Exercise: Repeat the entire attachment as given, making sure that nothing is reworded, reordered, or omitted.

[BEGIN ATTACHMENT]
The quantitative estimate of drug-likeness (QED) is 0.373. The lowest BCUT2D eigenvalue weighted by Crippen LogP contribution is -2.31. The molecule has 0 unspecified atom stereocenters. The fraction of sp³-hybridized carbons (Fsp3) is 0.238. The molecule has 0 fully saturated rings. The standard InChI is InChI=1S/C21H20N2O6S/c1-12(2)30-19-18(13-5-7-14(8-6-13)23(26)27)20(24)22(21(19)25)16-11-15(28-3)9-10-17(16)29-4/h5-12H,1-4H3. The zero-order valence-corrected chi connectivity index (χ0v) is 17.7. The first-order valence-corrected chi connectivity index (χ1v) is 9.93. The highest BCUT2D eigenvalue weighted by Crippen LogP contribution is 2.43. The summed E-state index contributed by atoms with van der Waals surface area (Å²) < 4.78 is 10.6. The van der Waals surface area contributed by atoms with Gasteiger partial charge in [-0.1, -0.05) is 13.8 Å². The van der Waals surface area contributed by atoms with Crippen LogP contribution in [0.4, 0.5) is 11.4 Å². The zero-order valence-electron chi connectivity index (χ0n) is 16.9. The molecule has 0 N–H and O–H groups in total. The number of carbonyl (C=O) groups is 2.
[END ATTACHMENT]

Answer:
The quantitative estimate of drug-likeness (QED) is 0.373. The lowest BCUT2D eigenvalue weighted by Crippen LogP contribution is -2.31. The molecule has 0 unspecified atom stereocenters. The fraction of sp³-hybridized carbons (Fsp3) is 0.238. The molecule has 0 fully saturated rings. The standard InChI is InChI=1S/C21H20N2O6S/c1-12(2)30-19-18(13-5-7-14(8-6-13)23(26)27)20(24)22(21(19)25)16-11-15(28-3)9-10-17(16)29-4/h5-12H,1-4H3. The zero-order valence-corrected chi connectivity index (χ0v) is 17.7. The first-order valence-corrected chi connectivity index (χ1v) is 9.93. The highest BCUT2D eigenvalue weighted by Crippen LogP contribution is 2.43. The summed E-state index contributed by atoms with van der Waals surface area (Å²) < 4.78 is 10.6. The van der Waals surface area contributed by atoms with Gasteiger partial charge in [-0.1, -0.05) is 13.8 Å². The van der Waals surface area contributed by atoms with Crippen LogP contribution in [0.4, 0.5) is 11.4 Å². The zero-order valence-electron chi connectivity index (χ0n) is 16.9. The molecule has 0 N–H and O–H groups in total. The number of carbonyl (C=O) groups is 2.